Kyushu Shinkansen commercial

A few days ago I learned about this fantastic commercial celebrating the completion of the Kyushu Shinkansen in 2011. I finally watched it today.

View video here: Kyushu Shinkansen CM

I have followed news of the train line’s construction on and off for nearly a decade. I was in Japan in 2004 when the first leg opened between Shin-Yatsushiro and Kagoshima. At that time I saw many news reports about both the celebrations and the controversial siting (and construction) of stations and tunnels along the line. Some cities wanted stations with the hope of increasing business and tourism, while others worried that the location of new stations distant from their downtowns (necessary to accommodate the long, specialized cars) would only speed the economic decline of the existing business district (possible in places like Minamata). 

More problematic were all of the people who must live in the shadow of the railway’s immense concrete columns, or next to new tunnels and tracks suspended ten or more meters in the air that cut through communities, thereby not linking these mountainous communities to the rest of Kyushu, but only emphasizing their remoteness. 

Of course, the commercial does not address any of these controversies. It shows inaugural run of the entire line from Kagoshima to Fukuoka. This opening ceremony was celebrated by thousands of people along the route who stood out in the cold to wave to the passing train. At the end the narrator thanks everyone and hopes that the Shinkansen will usher in a new era for Japan:


On that day, thank you for waving.
Thank you for smiling (or laughing).
Thank you for coming together as one.
The Kyushu Shinkansen line is now complete.
A new energy is born in a united Kyushu.
From a united Kyushu, Japan should become more enjoyable.
The Kyushu Shinkansen, with you, is now complete.


Let me make one thing clear, I love this commercial. I watched it five times in a row upon first encountering it this morning. I cried every time. There is something about the spirit and creativity of people coming together for a public display (in any country) that pulls on my heartstrings. And as the train passes these thousands of people, I recognize those urban and rural landscapes. They speak to me, reminding me of hundreds of hours of cycling past rice fields and hot houses. I recall my farmer friends and acquaintances. I also think about the general excitement that comes from the completion of most large construction projects in Japan, whether they are really necessary or not. There is a party atmosphere. 

But then I think back to the controversies and think about all the people who did not come out to wave. I suppose that is inevitable with any large project. There will always be people who receive no benefit, or even whose lives are made worse. 

What is more interesting about this commercial, though, is that it did not run on television. In fact, it now has more than 800,000 hits on YouTube, but the celebration was not aired on normal television, as was originally intended. The reason is that this opening ceremony took place on March 12, 2011, one day after the Great East Japan Earthquake and Tsunami. As the Tohoku region was reeling with aftershocks, searching for lost loved ones in the rubble, and keeping an eye on the deteriorating situation at the Dai-ichi Nuclear Power Plant in Fukushima, it was deemed inappropriate for people in Kyushu to be exhibiting so much … joy. 

That does not deteriorate my enjoyment of the video, but the broader perspective of the timing of its creation is fascinating, don’t you agree?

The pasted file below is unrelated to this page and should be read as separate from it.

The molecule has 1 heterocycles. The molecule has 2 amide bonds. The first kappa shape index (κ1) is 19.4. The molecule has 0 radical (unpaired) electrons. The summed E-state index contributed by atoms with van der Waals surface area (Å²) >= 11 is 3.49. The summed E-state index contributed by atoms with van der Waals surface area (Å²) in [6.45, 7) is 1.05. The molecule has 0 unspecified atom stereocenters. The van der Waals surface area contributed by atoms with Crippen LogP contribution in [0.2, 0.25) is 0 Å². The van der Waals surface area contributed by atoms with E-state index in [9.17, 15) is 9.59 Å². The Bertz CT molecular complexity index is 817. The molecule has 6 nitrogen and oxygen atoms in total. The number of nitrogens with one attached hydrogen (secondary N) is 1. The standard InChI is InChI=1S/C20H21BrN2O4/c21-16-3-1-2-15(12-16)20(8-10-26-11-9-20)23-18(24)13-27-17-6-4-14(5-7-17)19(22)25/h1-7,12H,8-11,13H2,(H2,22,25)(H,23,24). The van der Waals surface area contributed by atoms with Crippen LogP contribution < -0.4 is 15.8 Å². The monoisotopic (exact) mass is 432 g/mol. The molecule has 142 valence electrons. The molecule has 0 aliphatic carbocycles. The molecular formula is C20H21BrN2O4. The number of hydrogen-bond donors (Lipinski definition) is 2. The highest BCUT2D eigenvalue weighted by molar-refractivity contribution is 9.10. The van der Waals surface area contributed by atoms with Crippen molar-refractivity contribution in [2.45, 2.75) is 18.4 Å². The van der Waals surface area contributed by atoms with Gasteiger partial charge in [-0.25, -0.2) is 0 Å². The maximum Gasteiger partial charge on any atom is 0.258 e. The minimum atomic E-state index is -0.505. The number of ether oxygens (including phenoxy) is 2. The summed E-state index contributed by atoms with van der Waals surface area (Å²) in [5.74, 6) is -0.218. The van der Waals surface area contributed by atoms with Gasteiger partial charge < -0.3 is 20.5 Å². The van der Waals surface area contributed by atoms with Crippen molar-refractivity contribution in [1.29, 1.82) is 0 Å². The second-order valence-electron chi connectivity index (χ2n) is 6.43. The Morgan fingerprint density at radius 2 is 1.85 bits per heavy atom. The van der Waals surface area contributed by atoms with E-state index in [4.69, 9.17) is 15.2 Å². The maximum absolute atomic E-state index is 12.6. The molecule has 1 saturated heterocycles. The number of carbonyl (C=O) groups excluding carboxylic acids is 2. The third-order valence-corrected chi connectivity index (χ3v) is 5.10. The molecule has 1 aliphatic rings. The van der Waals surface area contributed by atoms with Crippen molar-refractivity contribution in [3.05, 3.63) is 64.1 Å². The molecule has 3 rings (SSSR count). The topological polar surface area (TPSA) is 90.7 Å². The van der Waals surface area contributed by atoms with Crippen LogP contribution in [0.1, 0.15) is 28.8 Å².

By the way, the theme song in the CM is “Boom,” by Maia Hirasawa, a half-Japanese, half-Swedish singer/songwriter. What a rockin’ song! Gotta love a band with a tuba.

Student post 3 of 10

“Generating Change in Minamata” by Tingfeng Lee

This image depicts the hourly and daily electricity generation (発電電力) at Minamata City Hall, Kumamoto Prefecture. It reflects the eco-consciousness of residents and forms one effort to revitalize their hometown in light of its poisonous past. Minamata is widely known for Minamata Disease, a neurological disorder caused by severe methyl mercury poisoning due to the release of untreated wastewater by the Chisso Corporation into Minamata Bay in the 1950s. However, in recent decades Minamata has been trying to strike a balance between environmental protection and economic progress. Aimed at creating a “Zero Waste City,” Minamata residents separate their rubbish into 23 categories for recycling, an unusually high number in Japan. This is in conjunction with the city’s 4Rs campaign – Refuse, Reduce, Reuse and Recycle. In 2001, Minamata City was awarded the ISO 14001, an international certification for environmental management, and the city was named “Japan’s Eco-City Capital” in 2011 for spearheading Japan’s environmental efforts. Shadowed by lingering impacts of Minamata Disease, the city continues to be in cognizant of its past through the Minamata Disease Municipal Museum (水俣病資料館) and Minamata Disease Archives (水俣病情報センター). Attracting both domestic and overseas visitors, these facilities impart important lessons from the city’s past and inculcate the need for environmental awareness.

A visit to Tanaka Shōten (田中商店), a recycling company based in Minamata City, provided a better understanding of how a company in this “Eco-capital” tries to advocate both environmental protection and economic sustainability. Without incurring any cost for raw materials (notwithstanding manpower and equipment), when recycled trash gets delivered to the company, Tanaka Shōten aligns economic viability with the city’s environmental vision. From recycled beer bottles to paintings made of recycled glass, Tanaka Shōten periodically launches new products in response to market trends and demands.